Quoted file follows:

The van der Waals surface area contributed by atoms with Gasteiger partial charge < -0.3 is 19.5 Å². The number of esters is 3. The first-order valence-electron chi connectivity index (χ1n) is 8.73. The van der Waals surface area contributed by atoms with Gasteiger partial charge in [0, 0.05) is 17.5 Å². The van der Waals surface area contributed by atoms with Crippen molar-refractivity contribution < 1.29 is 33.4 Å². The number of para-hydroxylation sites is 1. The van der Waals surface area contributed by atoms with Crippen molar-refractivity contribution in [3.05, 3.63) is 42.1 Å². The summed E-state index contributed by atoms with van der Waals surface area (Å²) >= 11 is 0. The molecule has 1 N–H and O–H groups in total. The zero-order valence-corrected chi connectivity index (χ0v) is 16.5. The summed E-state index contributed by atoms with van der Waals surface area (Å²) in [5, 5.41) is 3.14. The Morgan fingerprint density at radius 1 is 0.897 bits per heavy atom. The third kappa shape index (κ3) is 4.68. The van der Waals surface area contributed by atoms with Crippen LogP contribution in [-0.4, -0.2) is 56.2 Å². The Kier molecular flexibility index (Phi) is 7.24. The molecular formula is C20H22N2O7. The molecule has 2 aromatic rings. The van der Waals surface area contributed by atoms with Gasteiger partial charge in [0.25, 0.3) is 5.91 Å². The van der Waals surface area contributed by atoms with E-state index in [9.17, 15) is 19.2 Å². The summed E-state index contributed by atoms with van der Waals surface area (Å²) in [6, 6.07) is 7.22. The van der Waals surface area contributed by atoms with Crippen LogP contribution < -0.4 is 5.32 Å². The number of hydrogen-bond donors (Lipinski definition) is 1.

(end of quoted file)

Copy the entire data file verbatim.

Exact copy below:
The van der Waals surface area contributed by atoms with Gasteiger partial charge < -0.3 is 19.5 Å². The number of esters is 3. The first-order valence-electron chi connectivity index (χ1n) is 8.73. The van der Waals surface area contributed by atoms with Gasteiger partial charge in [0, 0.05) is 17.5 Å². The van der Waals surface area contributed by atoms with Crippen molar-refractivity contribution < 1.29 is 33.4 Å². The number of para-hydroxylation sites is 1. The van der Waals surface area contributed by atoms with Crippen molar-refractivity contribution in [3.05, 3.63) is 42.1 Å². The summed E-state index contributed by atoms with van der Waals surface area (Å²) >= 11 is 0. The molecule has 1 N–H and O–H groups in total. The zero-order valence-corrected chi connectivity index (χ0v) is 16.5. The summed E-state index contributed by atoms with van der Waals surface area (Å²) in [5, 5.41) is 3.14. The Morgan fingerprint density at radius 1 is 0.897 bits per heavy atom. The third kappa shape index (κ3) is 4.68. The van der Waals surface area contributed by atoms with Crippen LogP contribution in [-0.4, -0.2) is 56.2 Å². The Kier molecular flexibility index (Phi) is 7.24. The molecular formula is C20H22N2O7. The molecule has 2 aromatic rings. The van der Waals surface area contributed by atoms with Gasteiger partial charge in [0.25, 0.3) is 5.91 Å². The van der Waals surface area contributed by atoms with E-state index in [9.17, 15) is 19.2 Å². The summed E-state index contributed by atoms with van der Waals surface area (Å²) in [6, 6.07) is 7.22. The van der Waals surface area contributed by atoms with Crippen LogP contribution < -0.4 is 5.32 Å². The number of hydrogen-bond donors (Lipinski definition) is 1.